Saturday, August 13, 2011

The Results Are In - But Do They Matter?

Bachmann Wins Ames Straw Poll 

Just announced, Michelle Bachmann has won the Ames Straw Poll in Iowa, taking first place with 4823 votes and becoming the first woman to do so. With 4671 votes, second place goes to Ron Paul while third goes to Tim Pawlenty with 2293 votes. Mitt Romney and Rick Perry did not participate (the latter being a little late to the game) but they took 567 and 718 votes, respectively. So what does it all mean? 

Any discussion of the Ames Straw Poll should rightly start by pointing out that it has only been conducted five times in the past, so there’s not all that much precedent to rely upon. On the other hand, since the event began in 1979, the candidate winning the Iowa Caucus has placed first or second in the straw poll every time. And the Caucus, with a longer track record, is a pretty fair indicator of who gets the party nomination.

So, if the Straw Poll changes anything, it is that it spells out definitely exactly what chances Bachmann has for the Iowa Caucus and/or the GOP Primary. Three of the five prior winners have taken the first nod, and two of five the second. Using napkin math, that puts Bachmann's chances of winning one or the other at 50/50, meaning she is imminently viable.

The headline question is going to be repeated over and over in the next week. I expect at least some of those parrots will really be asking, will the Straw Poll put more money in the Bachmann coffers? It's hard to imagine that it won't. Surely there is a bit of tit-for-tat mentality amongst some Republicans that says, "Democrats got the first black man in the White House. Fine. We'll put the first woman in." This relatively minor win by Bachmann will no doubt encourage that.

What is somewhat noteworthy is Ron Paul's rise from fifth to second place from the last Straw Poll to this one. In my estimation, he has exhausted a lot of capital to make those gains, so the trail of his success ends here or soon after. Still, it is a likely reflection of a far more rightward shift amongst Iowa Republicans than the general slate of candidates would otherwise indicate.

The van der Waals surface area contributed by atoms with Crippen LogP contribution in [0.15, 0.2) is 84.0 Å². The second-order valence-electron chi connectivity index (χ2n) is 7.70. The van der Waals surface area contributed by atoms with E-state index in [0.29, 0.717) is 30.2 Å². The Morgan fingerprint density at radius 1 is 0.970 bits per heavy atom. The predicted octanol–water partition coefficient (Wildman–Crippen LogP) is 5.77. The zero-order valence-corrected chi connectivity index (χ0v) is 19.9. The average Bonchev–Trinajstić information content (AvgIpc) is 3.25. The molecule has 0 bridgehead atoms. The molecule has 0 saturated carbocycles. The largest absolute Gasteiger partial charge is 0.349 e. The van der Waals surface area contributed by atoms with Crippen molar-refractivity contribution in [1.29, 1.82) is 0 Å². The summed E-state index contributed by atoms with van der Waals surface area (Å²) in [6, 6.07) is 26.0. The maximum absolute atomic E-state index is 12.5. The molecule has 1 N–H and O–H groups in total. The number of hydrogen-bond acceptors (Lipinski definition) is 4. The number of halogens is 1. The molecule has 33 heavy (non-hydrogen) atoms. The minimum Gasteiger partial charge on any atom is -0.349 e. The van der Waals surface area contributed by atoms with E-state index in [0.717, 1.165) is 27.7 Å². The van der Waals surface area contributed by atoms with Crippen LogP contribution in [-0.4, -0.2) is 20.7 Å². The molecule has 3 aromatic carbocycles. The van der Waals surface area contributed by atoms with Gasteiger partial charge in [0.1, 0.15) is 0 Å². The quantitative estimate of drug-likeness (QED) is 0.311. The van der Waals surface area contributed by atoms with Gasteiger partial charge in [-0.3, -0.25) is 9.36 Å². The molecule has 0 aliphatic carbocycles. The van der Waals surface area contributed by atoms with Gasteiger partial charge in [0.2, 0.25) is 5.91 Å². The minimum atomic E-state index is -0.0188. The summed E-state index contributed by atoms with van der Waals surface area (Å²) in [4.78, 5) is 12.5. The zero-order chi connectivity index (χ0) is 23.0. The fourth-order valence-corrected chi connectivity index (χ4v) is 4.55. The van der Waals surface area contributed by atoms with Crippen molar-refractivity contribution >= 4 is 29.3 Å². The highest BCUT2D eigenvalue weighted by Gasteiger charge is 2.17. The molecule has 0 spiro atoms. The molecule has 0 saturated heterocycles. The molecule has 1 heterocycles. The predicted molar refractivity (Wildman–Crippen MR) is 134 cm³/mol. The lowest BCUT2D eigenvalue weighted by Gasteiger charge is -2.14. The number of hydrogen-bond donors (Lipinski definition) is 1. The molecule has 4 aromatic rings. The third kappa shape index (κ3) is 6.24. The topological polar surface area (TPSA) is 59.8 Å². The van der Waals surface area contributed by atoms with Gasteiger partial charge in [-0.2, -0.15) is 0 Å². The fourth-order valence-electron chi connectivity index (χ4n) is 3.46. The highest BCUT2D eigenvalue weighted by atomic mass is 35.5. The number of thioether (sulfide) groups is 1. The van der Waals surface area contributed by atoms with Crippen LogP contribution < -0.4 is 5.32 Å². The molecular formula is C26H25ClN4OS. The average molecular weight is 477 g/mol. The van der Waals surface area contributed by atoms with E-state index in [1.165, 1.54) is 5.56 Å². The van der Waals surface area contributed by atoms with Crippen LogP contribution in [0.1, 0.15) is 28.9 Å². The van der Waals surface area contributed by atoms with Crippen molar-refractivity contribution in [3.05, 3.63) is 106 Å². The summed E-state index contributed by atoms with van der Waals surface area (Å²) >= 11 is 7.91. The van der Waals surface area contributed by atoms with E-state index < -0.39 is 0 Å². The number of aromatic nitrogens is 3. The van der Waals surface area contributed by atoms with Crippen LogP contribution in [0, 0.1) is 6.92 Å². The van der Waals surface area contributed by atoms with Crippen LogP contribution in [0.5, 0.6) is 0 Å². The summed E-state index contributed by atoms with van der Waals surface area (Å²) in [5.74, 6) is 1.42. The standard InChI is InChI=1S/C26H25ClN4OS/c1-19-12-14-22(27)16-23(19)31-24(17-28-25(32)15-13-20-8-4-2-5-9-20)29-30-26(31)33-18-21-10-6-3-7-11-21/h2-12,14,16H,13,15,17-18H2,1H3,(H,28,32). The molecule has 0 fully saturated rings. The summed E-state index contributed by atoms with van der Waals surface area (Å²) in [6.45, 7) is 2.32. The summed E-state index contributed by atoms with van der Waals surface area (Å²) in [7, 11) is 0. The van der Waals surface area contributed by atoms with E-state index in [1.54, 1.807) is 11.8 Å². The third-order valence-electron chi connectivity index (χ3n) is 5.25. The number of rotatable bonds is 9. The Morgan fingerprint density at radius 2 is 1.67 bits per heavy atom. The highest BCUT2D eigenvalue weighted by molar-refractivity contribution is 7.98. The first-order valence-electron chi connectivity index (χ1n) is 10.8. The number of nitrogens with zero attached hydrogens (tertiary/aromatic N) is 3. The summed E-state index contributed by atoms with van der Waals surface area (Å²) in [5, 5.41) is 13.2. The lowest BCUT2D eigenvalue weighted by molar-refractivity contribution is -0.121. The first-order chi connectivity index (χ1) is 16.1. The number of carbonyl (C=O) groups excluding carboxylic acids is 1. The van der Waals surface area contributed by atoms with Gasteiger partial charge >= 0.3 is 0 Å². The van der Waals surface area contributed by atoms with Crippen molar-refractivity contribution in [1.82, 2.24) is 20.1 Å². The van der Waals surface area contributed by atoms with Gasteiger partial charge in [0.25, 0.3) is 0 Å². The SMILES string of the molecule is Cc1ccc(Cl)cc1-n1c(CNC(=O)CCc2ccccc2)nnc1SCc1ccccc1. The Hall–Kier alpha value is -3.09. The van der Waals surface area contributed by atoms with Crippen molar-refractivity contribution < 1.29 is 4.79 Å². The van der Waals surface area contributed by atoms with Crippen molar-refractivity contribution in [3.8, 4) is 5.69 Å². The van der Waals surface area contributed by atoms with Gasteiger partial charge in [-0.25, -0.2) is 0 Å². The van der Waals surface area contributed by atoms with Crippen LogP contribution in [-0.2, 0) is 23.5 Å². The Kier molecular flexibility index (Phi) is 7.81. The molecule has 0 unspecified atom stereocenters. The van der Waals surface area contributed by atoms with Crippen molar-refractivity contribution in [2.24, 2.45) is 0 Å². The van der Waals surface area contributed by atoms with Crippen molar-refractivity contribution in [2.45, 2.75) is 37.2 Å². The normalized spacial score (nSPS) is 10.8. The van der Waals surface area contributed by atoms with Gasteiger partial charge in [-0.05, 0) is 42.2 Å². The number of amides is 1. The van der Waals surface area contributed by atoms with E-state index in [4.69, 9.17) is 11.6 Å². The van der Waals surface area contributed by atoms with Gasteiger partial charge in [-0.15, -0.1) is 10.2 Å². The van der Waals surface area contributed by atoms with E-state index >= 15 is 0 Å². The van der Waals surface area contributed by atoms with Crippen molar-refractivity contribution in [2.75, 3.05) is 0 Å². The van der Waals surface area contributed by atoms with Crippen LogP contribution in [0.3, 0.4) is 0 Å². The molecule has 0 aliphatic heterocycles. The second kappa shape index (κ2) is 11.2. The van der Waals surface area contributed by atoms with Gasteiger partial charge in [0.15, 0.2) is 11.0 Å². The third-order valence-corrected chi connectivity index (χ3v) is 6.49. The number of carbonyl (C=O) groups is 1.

Don't expect Pawlenty to drop out so anytime soon. George H.W. Bush came in third in his Straw Poll and ultimately took the White House--albeit under very different circumstances. But given the present political climate, I expect the Republican side of things take a shape more similar to the election cycles in 1995 or 1999, the two years where the Straw Poll winner took both the Caucus and the Primaries, and in 1999, the White House as well.

Of course, this is the second Straw Poll in a row where one or more of the frontrunners have decided to throw the results by not participating. So there's that to contend with. By all accounts, Mitt Romney and Rick Perry are those front runners. But to me they seem like two objects that cannot occupy the same space at the same time. That is to day, I expect them to pull more voters off of each other than off of the other fielders leading up to the primaries.

The other question already being asked is whether the Ames Straw Poll even matters. I need much less space to answer that: they probably shouldn't, but they do.

[Update: Pawlenty wasted no time in proving my guess about him wrong. Oh well.]

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